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t h e s tat u s activities  of TABLE 3.2 Comparison of the Productivity of Materials Grower Group and Highly Cited Comparison Group for 1996-2006 Materials Grower Group Highly Cited Comparison Group (per researcher) (per researcher) Frequent coauthors 142.7 79.2 Total coauthors 836.2 454.7 Total papers 597.1 351.1 h index 70.9 62.9 Years of research experience 33.3 43.4 NOTE: Publication data were collected for 1996-2006. “Frequent coauthors” are individuals who have coauthored papers with a specific materials grower five or more times. “Total coauthors” is the total number of coauthors for the publication years for a member of one of the groups. All values are averages for the groups. with the researcher on the list during the search years of 1996 to 2006. Since the comparison group has over 10 years more of average research experience, it is advantageous to compare rates of productivity by dividing by the number of years of experience. This comparison, shown in Figure 3.10, reveals several interesting features. First, the growers are remarkably prolific researchers, with publication rates and numbers of unique and frequent coauthors more than double that of the (also extremely productive) comparison group. This high productivity allows a relatively limited number of growers and synthesizers to have a substantial scientific impact: Their efforts are highly leveraged by the efforts of their many collaborators. Second, the materials grower group sustains a very high publication rate in absolute numbers: An average of nearly 18 publications per year per grower represents an astonishingly high demand (and workload) for this group of researchers. U.S. FUNDING FOR DISCOVERY AND GROWTH OF CRYSTALLINE MATERIALS RESEARCH Historically, support for basic research in DGCM was distributed from across many federal agencies and programs and was also supported by industry. There have not been specific federal programs that fund basic research in the discovery and growth of crystalline materials, and thus it is hard to quantify the total invest- ment or trends in investment in DGCM activities. However, in an effort to quan- tify the present level of support and to determine the appropriate size of the U.S. effort in DGCM, 28 experts around the country in the discovery and growth of crystalline materials were surveyed by the committee. These experts were asked to provide information on the demand for synthesized materials and on their research support. The results of this inquiry are discussed below, followed by an overview analysis of the state of DGCM support by major federal agencies.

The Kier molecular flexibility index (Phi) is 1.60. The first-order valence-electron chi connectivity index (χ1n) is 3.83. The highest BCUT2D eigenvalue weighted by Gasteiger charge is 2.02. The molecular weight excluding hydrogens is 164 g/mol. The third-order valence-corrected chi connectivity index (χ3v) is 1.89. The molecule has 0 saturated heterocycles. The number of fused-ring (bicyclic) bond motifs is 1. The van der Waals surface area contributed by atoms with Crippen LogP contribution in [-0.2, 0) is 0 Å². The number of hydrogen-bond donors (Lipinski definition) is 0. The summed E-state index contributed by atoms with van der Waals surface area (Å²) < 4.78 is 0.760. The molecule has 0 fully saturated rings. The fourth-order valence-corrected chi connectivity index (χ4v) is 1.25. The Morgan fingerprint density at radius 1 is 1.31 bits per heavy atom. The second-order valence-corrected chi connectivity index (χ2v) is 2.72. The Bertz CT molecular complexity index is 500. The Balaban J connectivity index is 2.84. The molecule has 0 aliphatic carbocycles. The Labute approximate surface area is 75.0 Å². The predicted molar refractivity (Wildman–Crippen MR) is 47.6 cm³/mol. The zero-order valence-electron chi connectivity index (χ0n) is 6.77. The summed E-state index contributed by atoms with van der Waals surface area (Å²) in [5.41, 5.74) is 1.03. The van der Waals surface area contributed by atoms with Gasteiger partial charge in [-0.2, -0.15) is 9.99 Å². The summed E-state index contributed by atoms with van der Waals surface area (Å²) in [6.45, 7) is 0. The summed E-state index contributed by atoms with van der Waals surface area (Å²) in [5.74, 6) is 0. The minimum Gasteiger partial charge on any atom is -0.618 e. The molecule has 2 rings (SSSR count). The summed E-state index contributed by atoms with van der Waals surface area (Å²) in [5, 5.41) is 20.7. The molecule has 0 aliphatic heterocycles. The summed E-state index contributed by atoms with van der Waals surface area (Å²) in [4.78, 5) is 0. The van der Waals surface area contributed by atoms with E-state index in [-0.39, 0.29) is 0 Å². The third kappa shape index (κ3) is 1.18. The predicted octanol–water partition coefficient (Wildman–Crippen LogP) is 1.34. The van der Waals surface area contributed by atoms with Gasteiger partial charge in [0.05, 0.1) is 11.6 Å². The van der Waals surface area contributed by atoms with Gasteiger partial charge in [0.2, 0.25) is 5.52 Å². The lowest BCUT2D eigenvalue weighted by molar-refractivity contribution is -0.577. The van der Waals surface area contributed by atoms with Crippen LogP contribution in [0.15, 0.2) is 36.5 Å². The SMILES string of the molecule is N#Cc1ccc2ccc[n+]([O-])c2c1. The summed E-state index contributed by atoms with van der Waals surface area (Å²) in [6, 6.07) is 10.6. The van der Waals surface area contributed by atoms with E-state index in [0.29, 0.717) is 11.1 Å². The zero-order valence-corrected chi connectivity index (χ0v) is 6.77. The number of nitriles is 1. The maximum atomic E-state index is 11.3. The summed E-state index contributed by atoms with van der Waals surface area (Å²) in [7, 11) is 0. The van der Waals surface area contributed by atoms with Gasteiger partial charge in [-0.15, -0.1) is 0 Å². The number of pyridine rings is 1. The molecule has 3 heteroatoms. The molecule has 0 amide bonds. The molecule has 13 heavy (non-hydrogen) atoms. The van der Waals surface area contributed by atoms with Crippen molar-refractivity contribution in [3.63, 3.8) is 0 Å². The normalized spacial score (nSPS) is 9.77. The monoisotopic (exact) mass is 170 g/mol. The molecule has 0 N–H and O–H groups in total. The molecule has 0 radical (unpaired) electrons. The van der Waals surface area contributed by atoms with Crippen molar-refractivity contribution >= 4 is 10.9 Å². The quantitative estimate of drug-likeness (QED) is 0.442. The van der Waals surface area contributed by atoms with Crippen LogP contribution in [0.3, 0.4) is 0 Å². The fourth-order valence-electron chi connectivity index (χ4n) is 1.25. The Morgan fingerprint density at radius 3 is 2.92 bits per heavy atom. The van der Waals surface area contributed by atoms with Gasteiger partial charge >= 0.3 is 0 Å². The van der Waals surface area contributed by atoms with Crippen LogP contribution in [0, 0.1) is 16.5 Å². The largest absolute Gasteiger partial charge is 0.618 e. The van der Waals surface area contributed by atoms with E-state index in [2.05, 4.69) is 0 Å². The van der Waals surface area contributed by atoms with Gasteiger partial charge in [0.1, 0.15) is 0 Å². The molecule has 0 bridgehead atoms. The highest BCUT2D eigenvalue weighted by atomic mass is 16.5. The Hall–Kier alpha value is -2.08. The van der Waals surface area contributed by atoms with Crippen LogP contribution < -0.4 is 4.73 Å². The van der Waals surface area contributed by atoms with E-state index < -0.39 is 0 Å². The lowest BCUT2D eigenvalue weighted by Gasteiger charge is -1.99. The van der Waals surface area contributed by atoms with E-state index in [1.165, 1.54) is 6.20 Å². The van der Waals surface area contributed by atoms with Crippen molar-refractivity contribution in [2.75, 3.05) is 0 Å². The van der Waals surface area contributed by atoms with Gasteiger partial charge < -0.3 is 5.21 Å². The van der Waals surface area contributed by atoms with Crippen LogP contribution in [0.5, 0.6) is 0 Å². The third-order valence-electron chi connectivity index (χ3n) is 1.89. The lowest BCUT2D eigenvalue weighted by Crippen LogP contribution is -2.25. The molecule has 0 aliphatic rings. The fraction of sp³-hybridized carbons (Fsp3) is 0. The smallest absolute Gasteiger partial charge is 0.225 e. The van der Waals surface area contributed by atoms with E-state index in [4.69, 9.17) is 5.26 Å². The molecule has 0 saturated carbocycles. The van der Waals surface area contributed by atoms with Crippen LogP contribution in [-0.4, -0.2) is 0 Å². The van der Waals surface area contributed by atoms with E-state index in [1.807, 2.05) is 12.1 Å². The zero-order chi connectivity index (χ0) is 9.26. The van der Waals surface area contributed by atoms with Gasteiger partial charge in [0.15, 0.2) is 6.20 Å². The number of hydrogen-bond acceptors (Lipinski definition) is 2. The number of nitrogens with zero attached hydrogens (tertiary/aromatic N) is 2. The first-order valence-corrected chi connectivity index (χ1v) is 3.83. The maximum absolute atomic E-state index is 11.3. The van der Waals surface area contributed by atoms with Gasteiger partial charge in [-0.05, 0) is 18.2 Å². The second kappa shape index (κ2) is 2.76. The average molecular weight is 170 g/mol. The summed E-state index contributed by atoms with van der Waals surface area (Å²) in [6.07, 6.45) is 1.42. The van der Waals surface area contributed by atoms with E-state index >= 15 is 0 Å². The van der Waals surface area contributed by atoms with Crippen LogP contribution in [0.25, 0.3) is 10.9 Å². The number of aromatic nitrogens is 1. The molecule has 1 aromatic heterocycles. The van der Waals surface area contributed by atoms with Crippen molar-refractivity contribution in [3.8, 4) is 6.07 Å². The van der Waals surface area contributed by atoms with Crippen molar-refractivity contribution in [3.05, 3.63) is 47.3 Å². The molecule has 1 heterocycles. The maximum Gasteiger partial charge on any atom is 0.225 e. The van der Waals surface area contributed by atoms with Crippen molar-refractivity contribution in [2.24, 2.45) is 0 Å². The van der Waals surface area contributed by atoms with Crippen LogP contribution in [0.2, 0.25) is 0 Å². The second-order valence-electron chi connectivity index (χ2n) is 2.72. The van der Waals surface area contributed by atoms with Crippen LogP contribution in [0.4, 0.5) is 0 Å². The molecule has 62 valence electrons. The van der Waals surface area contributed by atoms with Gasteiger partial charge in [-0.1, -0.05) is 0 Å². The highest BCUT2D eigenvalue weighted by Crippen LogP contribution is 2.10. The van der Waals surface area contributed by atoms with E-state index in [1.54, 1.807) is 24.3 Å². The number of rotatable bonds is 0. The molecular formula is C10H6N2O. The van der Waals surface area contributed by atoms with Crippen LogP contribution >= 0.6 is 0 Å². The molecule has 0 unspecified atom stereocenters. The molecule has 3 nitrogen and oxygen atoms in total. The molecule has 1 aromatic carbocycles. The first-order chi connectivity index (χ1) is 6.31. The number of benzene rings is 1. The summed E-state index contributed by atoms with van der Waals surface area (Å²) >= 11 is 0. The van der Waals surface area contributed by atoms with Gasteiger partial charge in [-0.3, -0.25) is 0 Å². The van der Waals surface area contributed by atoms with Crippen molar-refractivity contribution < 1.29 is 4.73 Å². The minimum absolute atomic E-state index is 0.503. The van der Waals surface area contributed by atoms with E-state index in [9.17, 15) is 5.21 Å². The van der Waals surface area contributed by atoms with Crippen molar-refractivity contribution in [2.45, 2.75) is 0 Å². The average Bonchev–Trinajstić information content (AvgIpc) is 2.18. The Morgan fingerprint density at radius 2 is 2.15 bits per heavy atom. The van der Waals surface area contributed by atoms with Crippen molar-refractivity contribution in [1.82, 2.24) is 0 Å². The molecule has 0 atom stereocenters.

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frontiers c rys ta l l i n e m at t e r  in 30 Materials grower group Highly cited comparison group 25 Average Number per Year of Research Experience 20 15 10 5 0 Frequent Coauthors Total Coauthors Total Papers FIGURE 3.10 Comparison of the productivity of a group of 10 high-impact crystalline materials growers (selected by the committee) and a group 3-10solid-state experimental physicists (from ISI’s figure of 10 .eps Highly Cited list), normalized by the number of years of research experience. “Frequent coauthors” are individuals who have coauthored papers with a specific materials grower five or more times. “Total coauthors” is the total number of coauthors for the publication years for a member of one of the groups. All values shown are averages for the group. Publication data were collected for 1996 to 2006. Survey of Experts in the Discovery and Growth of Crystalline Materials To help estimate the need in the science community for high-quality crystal- line samples, the survey conducted by the committee asked 28 experts in DGCM about the number of materials requests that these experts receive in a given year. By considering the results of the survey and engaging in follow-up discussions with experts, the committee determined that there is significant underfunding of the field of materials synthesis and crystal growth. Underfunding for the field is exacerbated by the small number of experts in DGCM and by the tendency of that small number to focus on materials of personal interest and of relevance to their own established collaborations, as described in the two points below. 1. The questions in the survey were constructed for “growers,” not for “mea- surers.” The classification of the scientists into these two groups by the